Whether you’re trying to weed out your Lightroom catalog by removing duplicates or just trying to make sure you’re working on the right version of an image, it can be useful to be able to find duplicates. Especially as your Lightroom catalog grows to tens of thousands or hundreds of thousands of images.
Here’s a step-by-step guide on how to add copyright information automatically to your photos in Lightroom Classic. Embedding copyright information in your photos’ IPTC metadata isn’t a magic solution to prevent image theft, but there are still good reasons to do it.
Lightroom has an option to enable automatically opening the import photos screen when you insert a memory card. It’s a minor tweak that can make the process of downloading photos from a shoot just that little bit smoother. Here’s how to enable it.
In Lightroom Classic, it’s possible to filter not just by camera model, but also by specific camera serial number. That means you can find all the shots taken with a specific camera body.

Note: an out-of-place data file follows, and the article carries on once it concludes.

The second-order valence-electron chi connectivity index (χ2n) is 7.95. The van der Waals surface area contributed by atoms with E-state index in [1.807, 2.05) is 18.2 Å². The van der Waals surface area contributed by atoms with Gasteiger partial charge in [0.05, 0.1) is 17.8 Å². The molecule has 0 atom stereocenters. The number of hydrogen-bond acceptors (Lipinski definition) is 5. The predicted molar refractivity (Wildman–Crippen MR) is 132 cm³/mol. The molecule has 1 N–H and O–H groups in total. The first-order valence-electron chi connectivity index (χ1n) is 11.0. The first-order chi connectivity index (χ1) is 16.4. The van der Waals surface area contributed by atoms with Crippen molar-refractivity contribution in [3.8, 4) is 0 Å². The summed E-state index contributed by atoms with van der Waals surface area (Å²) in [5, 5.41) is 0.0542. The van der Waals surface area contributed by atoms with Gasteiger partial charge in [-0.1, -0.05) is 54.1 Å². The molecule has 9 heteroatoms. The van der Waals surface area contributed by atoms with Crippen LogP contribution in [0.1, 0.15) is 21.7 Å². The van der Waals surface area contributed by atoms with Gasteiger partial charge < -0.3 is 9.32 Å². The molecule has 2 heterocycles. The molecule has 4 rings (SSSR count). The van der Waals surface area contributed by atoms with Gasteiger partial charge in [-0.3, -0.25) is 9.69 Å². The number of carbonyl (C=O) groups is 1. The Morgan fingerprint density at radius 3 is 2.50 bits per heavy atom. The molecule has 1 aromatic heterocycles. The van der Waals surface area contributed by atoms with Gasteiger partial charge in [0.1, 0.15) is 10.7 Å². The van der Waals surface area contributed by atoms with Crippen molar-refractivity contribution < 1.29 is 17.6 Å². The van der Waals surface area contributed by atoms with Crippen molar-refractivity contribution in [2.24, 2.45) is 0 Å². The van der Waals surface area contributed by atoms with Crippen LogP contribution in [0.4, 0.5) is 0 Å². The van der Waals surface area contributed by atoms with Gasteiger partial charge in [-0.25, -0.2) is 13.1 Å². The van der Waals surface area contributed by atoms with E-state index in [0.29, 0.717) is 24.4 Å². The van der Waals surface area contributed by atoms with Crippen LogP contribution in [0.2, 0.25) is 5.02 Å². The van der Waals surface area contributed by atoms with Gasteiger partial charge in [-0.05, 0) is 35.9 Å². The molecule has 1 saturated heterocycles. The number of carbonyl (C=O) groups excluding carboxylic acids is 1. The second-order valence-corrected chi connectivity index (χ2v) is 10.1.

If you want more control or precision in your cropping than just eyeballing it, Lightroom has some built-in tools to help. Guides include Golden Thirds, Golden Spirals, or Aspect Ratios.
Being able to select multiple photos at once is a core task when using Lightroom Classic. And it’s useful in all sorts of ways. Here are several ways to do it.
One of the new features in Lightroom Classic is that you can use the embedded previews more effectively to speed up importing and culling.
The Lightroom export function allows you fine tune the quality of the resulting JPEGs in increments of single percentage points. But it turns out that the quality settings actually work in bands.